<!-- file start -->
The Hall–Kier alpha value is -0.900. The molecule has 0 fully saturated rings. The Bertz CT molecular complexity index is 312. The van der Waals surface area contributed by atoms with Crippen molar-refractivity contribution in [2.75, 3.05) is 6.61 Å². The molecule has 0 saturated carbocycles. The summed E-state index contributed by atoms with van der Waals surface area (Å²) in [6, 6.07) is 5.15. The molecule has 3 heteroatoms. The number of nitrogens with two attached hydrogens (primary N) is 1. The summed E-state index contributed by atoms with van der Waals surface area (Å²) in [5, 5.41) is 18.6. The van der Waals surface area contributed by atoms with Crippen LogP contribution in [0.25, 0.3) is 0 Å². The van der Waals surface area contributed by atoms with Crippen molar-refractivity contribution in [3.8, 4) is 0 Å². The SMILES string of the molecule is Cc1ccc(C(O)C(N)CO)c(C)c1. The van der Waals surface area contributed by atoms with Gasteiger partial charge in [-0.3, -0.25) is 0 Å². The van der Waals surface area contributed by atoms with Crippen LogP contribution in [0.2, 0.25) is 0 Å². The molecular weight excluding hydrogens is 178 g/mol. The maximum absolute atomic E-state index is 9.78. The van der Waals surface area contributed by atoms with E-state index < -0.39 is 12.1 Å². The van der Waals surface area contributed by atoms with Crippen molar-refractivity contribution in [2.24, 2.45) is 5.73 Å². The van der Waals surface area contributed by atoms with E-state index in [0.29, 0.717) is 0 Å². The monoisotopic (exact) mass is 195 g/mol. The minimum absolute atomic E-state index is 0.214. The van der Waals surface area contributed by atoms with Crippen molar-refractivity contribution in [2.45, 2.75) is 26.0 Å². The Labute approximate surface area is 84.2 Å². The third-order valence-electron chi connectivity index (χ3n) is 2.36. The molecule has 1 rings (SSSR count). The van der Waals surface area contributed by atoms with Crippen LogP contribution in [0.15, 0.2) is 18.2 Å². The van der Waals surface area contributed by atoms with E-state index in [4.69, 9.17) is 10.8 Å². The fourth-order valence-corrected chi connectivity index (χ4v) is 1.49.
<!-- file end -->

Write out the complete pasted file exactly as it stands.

The Hall–Kier alpha value is -0.900. The molecule has 0 fully saturated rings. The Bertz CT molecular complexity index is 312. The van der Waals surface area contributed by atoms with Crippen molar-refractivity contribution in [2.75, 3.05) is 6.61 Å². The molecule has 0 saturated carbocycles. The summed E-state index contributed by atoms with van der Waals surface area (Å²) in [6, 6.07) is 5.15. The molecule has 3 heteroatoms. The number of nitrogens with two attached hydrogens (primary N) is 1. The summed E-state index contributed by atoms with van der Waals surface area (Å²) in [5, 5.41) is 18.6. The van der Waals surface area contributed by atoms with Crippen LogP contribution in [0.25, 0.3) is 0 Å². The van der Waals surface area contributed by atoms with Crippen molar-refractivity contribution in [3.8, 4) is 0 Å². The SMILES string of the molecule is Cc1ccc(C(O)C(N)CO)c(C)c1. The van der Waals surface area contributed by atoms with Gasteiger partial charge in [-0.3, -0.25) is 0 Å². The van der Waals surface area contributed by atoms with Crippen LogP contribution in [0.2, 0.25) is 0 Å². The molecular weight excluding hydrogens is 178 g/mol. The maximum absolute atomic E-state index is 9.78. The van der Waals surface area contributed by atoms with E-state index < -0.39 is 12.1 Å². The van der Waals surface area contributed by atoms with Crippen molar-refractivity contribution in [2.24, 2.45) is 5.73 Å². The van der Waals surface area contributed by atoms with E-state index in [0.29, 0.717) is 0 Å². The monoisotopic (exact) mass is 195 g/mol. The minimum absolute atomic E-state index is 0.214. The van der Waals surface area contributed by atoms with Crippen molar-refractivity contribution in [2.45, 2.75) is 26.0 Å². The Labute approximate surface area is 84.2 Å². The third-order valence-electron chi connectivity index (χ3n) is 2.36. The molecule has 1 rings (SSSR count). The van der Waals surface area contributed by atoms with Crippen LogP contribution in [0.15, 0.2) is 18.2 Å². The van der Waals surface area contributed by atoms with E-state index in [4.69, 9.17) is 10.8 Å². The fourth-order valence-corrected chi connectivity index (χ4v) is 1.49.